Michelin Pilot Super Sports vs Firestone Firehawk Indy 500 - Street Review

I've been a huge fan of Michelin PSS tires and exclusively bought them for the Mustang over the last four years. So how did I end up here? This year, I was hugely interested in trying an "R-comp" tire. I had my eyes set on Bridgestone Potenza RE-71R's for two simple reasons: price and reputation. They seem like they're easily the most affordable (from a big brand) R-comp tire and combine that with a reputation for having tons of grip, it was an easy top contender. I had my concerns, though. For one, I'm told and have read that they are an autox tire, not really designed for high speed, pressure, and temps associated with open track. For another, the Mustang is a heavy car (as far as track cars are concerned) being roughly 3,800 lb. (including driver), which will amplify the unwanted open track loads. Combine that with the fact that I drive a good amount on the street during the summer, and I was very worried that they wouldn't last more than a handful of…

Street vs. Track Driving Tips

I haven’t done a post like this in quite a while so I figured it’s time to do one. I have someone helping me for this one, though. Meet Bridget Rebecca. Bridget is a bit more sensible than you'd have to be to waste as much on track driving as I do, but why would you need two track rats working on one post? You've got the best one right here (Kidding!). She's a real gear head, though. If you don't believe me, she's got a pretty good rap sheet. She owns a manual car. That car has a V8 in the front and sends power to the back. Manual, front engine, V8, and RWD, right out of the sports car gospel. She also drives that car in the winter. Did I mention that the car is an Aston Martin V8 Vantage? The same car that won the 2005 Top Gear Award for Best Noise of the Year. Told you she's a gear head.

This isn't her first gig. She's got her own Tribe under her name on DriveTribe and they recently sent her down to SEMA 2018 to provide coverage for the show. She…

Focus RS vs Rallycross

If you've read my last post - The Ram's Eye is going Rallycross - you already know that I'm starting rallycross this season for the first time. I started high performance driving 7 years ago in 2011 but have never strayed away from tarmac/asphalt. Living in Canada - which rightfully earns the name 'The Great White North' - means that I had to suffer serious speed withdrawals during the track off-season; that typically lasts from the middle of October to the middle of May. But there is a treatment for people with my condition and it has been available locally for nearly 20 years.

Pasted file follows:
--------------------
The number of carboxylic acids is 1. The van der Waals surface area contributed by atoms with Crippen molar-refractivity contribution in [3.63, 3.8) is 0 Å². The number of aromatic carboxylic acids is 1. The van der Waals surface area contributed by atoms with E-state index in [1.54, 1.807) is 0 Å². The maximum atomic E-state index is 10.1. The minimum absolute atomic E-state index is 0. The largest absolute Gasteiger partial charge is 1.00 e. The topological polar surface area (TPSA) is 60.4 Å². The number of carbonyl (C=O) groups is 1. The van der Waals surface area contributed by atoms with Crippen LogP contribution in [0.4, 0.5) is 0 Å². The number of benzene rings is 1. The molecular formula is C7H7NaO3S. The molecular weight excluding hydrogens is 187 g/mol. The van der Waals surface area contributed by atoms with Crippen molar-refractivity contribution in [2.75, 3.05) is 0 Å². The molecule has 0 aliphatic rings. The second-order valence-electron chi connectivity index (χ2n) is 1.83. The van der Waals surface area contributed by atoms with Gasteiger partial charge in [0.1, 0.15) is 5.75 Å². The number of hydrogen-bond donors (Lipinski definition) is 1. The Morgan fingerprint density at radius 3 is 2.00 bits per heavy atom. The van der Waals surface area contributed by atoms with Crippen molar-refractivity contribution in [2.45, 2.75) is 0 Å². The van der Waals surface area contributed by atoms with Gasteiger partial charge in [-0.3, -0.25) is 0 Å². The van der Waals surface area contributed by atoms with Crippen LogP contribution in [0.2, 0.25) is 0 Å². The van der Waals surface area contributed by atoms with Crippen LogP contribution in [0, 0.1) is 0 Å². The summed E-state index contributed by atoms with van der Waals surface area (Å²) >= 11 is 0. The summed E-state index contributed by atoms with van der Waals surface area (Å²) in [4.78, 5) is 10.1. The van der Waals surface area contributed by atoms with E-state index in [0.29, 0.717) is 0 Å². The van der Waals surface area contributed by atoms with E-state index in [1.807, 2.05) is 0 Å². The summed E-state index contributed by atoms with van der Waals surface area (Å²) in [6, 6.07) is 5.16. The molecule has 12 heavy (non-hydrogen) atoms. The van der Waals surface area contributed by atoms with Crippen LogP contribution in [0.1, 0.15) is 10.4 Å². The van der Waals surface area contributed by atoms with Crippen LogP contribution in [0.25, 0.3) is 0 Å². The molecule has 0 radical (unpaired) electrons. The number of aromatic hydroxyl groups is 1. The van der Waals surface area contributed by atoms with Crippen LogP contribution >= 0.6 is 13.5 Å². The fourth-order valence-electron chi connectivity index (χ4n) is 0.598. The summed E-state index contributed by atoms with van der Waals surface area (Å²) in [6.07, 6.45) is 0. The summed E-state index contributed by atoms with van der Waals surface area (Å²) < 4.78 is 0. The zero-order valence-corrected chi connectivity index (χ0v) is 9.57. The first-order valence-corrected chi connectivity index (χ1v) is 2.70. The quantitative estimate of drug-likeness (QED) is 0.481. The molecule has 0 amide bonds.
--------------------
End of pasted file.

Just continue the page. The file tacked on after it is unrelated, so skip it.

I went to my first event this past Sunday and spoke to a few of the seasoned rallycross veterans. I was told that local speed freaks started organizing rallycross events for that very reason around 1999; to get their speed fix during the winter. It took off a few years later around the 2001-2002 winter season and nobody looked back. I found out about those local rallycross events a couple …

Michelin PSS vs Firestone Indy 500 - Track Review

A couple of weeks ago, I posted my first impressions of Michelin's PSS vs Firestone Firehawk Indy 500 tires. I've run PSS's for several years on the Boss, but I'm trying the Indy 500's for the first time. In short, I was worried about the narrower tires (I was running 285/35/18 PSS but could only find the Indy 500 in 275/35/18) and tread squirm, but I was happy with them up to that point just driving on the street. I had the chance to drive on them for three track days now. So what were they like? After my first session, they made an impression that basically persisted for the rest of track sessions on them. Phenomenal, unmatched value. Now, if value is something that stands out above all else, it typically means the compromise between qualities you want and those you don't is less than ideal, but the value is attractive. This is no different. I'll start with the bad, which really boil down to two: ultimate grip and grip longevity.

Grip is noticeably lowe…